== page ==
Reading 1

The following passage is taken from the essay “The Solace of Open Spaces” by Gretel Ehrlich (© 2000 Gretel Ehrlich).

  1. The name Wyoming comes
  2. from an Indian word meaning
  3. “at the great plains,” but the
  4. plains are really valleys, great
  5. arid valleys, sixteen hundred
  6. square miles, with the horizon
  7. bending up on all sides into
  8. mountain ranges. This gives
  9. the vastness a sheltering look.
  10. Winter lasts six months here.
  11. Prevailing winds spill snowdrifts
  12. to the east, and new storms from
  13. the northwest replenish them.
  14. This white bulk is sometimes
  15. dizzying, even nauseating to
  16. look at. At twenty, thirty,
  17. and forty degrees below zero,
  18. not only does your car
  19. not work, but neither do your
  20. mind and body. The landscape
  21. hardens into a dungeon of space.
  22. During the winter, while I
  23. was riding to find a new calf,
  24. my jeans froze to the saddle,
  25. and in the silence that such
  26. cold creates, I felt like the first
  27. person on earth, or the last.
  28. Today the sun is out – only a
  29. few clouds billowing. In the east,
  30. where the sheep have started off
  31. without me, the benchland tilts
  32. up in a series of eroded
  33. red-earthed mesas, planed
  34. flat on top by a million years of
  35. water; behind them, a bold line
  36. of muscular scarps rears up
  37. ten thousand feet to become the
  38. Big Horn Mountains. A tidal
  39. pattern is engraved into the
  40. ground, as if left by the sea
  41. that once covered this state.
  42. Canyons curved down like
  43. galaxies to meet the oncoming
  44. rush of flat land.
  45. To live and work in this kind of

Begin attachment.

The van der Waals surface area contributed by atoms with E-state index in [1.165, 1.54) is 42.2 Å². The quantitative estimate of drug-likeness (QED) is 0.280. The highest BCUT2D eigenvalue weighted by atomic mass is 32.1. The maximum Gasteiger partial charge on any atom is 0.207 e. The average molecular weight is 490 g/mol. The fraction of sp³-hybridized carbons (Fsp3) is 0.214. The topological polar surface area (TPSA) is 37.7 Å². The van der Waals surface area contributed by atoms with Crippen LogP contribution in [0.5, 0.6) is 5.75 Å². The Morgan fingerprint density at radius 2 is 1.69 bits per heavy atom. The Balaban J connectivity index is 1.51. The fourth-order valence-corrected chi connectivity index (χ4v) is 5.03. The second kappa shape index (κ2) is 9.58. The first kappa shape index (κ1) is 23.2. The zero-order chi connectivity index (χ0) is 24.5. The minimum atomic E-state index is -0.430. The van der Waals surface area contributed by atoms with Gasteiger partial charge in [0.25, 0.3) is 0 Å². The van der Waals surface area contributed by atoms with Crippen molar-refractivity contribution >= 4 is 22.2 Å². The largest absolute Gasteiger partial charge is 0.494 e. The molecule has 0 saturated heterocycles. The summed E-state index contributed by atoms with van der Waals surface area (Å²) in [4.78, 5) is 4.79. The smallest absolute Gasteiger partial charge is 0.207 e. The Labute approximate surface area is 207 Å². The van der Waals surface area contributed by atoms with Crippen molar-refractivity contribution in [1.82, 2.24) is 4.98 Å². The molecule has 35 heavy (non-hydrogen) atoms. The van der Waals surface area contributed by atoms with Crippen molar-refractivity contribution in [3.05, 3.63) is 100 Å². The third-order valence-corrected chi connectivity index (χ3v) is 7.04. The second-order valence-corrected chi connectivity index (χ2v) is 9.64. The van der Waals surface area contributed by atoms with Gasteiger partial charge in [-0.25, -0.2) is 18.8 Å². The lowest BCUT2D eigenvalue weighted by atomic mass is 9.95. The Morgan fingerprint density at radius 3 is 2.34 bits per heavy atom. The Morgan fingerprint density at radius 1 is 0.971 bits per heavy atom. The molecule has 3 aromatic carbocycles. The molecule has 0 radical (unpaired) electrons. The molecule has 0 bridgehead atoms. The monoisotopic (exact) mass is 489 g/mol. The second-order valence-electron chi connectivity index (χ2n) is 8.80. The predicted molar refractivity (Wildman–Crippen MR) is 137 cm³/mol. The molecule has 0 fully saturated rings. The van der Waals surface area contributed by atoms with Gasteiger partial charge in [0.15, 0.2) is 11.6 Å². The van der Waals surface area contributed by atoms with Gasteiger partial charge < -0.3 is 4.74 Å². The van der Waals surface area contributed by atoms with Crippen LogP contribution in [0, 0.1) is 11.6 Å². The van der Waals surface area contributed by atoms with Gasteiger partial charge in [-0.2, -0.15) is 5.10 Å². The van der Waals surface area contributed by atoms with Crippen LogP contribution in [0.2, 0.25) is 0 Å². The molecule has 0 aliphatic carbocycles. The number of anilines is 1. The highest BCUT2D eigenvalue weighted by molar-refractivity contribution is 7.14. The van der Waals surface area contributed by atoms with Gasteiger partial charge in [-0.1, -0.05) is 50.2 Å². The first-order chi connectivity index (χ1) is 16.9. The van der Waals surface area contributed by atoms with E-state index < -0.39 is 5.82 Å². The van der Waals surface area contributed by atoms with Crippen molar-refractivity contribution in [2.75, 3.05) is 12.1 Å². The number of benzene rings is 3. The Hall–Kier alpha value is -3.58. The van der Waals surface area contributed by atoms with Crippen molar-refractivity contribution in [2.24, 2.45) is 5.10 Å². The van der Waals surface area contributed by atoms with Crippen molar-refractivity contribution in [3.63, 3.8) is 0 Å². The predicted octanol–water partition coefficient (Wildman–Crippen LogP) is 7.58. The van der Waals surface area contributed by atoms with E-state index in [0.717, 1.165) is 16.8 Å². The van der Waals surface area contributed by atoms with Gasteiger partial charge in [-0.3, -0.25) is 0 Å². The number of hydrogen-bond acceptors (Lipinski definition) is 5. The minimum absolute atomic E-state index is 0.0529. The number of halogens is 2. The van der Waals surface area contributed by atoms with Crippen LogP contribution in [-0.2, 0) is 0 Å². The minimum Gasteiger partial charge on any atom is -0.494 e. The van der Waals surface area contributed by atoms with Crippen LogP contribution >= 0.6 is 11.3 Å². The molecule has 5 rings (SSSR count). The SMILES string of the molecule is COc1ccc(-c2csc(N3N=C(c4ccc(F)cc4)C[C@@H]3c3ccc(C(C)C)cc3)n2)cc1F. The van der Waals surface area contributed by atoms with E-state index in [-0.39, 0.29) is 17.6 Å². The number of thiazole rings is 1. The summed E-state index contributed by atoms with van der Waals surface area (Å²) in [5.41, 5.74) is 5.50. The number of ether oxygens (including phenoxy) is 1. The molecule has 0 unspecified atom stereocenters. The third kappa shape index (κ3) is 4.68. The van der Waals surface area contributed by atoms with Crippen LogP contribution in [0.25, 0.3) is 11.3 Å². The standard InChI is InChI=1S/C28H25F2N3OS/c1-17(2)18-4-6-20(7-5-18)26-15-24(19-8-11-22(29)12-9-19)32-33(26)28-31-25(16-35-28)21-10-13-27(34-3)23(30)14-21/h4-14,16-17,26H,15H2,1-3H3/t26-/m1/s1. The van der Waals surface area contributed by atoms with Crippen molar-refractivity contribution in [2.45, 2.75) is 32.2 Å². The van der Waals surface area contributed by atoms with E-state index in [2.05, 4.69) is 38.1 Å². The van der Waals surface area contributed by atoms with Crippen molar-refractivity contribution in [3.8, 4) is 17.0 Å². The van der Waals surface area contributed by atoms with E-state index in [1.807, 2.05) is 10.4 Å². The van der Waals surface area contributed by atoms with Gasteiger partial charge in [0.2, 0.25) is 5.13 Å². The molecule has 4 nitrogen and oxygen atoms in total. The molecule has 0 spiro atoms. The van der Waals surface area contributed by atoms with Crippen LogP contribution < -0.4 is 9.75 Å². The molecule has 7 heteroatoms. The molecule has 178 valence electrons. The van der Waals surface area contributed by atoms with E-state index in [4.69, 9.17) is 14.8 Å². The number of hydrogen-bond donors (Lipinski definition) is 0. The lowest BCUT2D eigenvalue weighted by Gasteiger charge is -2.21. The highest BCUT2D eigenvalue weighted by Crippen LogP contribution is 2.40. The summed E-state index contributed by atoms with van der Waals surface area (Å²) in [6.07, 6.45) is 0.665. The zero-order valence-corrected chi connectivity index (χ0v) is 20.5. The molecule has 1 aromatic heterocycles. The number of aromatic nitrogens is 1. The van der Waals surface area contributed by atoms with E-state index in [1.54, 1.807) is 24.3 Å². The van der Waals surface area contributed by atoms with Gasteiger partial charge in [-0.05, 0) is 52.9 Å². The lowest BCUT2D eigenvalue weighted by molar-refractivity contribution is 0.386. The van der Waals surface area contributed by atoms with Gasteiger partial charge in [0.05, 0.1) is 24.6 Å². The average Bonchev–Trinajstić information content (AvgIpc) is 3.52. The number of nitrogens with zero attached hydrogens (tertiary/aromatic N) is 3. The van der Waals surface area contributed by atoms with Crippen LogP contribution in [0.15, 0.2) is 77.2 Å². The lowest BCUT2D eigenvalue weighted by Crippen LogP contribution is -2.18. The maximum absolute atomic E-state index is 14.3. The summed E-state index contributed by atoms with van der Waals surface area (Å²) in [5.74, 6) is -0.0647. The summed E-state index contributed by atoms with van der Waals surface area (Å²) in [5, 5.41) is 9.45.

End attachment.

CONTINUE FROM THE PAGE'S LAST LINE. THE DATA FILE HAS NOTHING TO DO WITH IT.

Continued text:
46. open country, with its
  47. hundred-mile views, is to lose
  48. the distinction between
  49. background and foreground.
  50. When I asked an older ranch hand
  51. to describe Wyoming’s openness,
  52. he said, “It’s all a bunch of nothing
  53. – wind and rattlesnakes –
  54. and so much of it you can’t tell
  55. where you’re going or where
  56. you’ve been and it don’t make
  57. much difference.”
  58. John, a sheepman I know, is tall
  59. and handsome and has an
  60. explosive temperament. He has
  61. a perfect intuition about people
  62. and sheep. They call him
  63. “Highpockets” because he’s so
  64. long-legged; his graceful stride
  65. matches the distances he has
  66. to cover. He says, “Open space
  67. hasn’t affected me at all. It’s
  68. all the people moving on it.”
  69. The huge ranch he was born on
  70. takes up much of one county and
  71. spreads into another state;
  72. to put 100,000 miles on his
  73. pickup in three years and
  74. never leave home is not
  75. unusual. A friend of mine has an
  76. aunt who ranched on Powder
  77. River and didn’t go off her place
  78. for eleven years. When her
  79. husband died, she quickly moved
  80. to town, bought a car, and drove
  81. around the States to see what
  82. she’d been missing.
  83. Most people tell me they’ve
  84. simply driven through Wyoming,
  85. as if there were nothing to
  86. stop for. Or else they’ve skied
  87. in Jackson Hole, a place
  88. Wyomingites acknowledge
  89. uncomfortably because its
  90. green beauty and chic affluence
  91. are mismatched with the
  92. rest of the state. Most of
  93. Wyoming has a “lean-to” look.
  94. Instead of big, roomy barns and
  95. Victorian houses, there are
  96. dugouts, low sheds, log cabins,
  97. sheep camps, and fence lines that
  98. look like driftwood blown
  99. haphazardly into place. People
  100. here still feel pride because they
  101. live in such a harsh place,
  102. part of the glamorous cowboy
  103. past, and they are determined
  104. not to be the victims of a
  105. mining-dominated future.
  106. Most characteristic of the state’s
  107. landscape is what a developer
  108. euphemistically calls
  109. “indigenous growth right up to
  110. your front door” – a reference to
  111. waterless stands of salt sage,
  112. snakes, jack rabbits, deerflies,
  113. red dust, a brief respite of
  114. wildflowers, dry washes, and no
  115. trees. In the Great Plains the
  116. vistas look like music, like Kyries
  117. of grass, but Wyoming seems
  118. to be the doing of a mad
  119. architect– tumbled and twisted,
  120. ribboned with faded, deathbed
  121. colors, thrust up and pulled down
  122. as if the place had been startled
  123. out of a deep sleep and thrown
  124. into a pure light.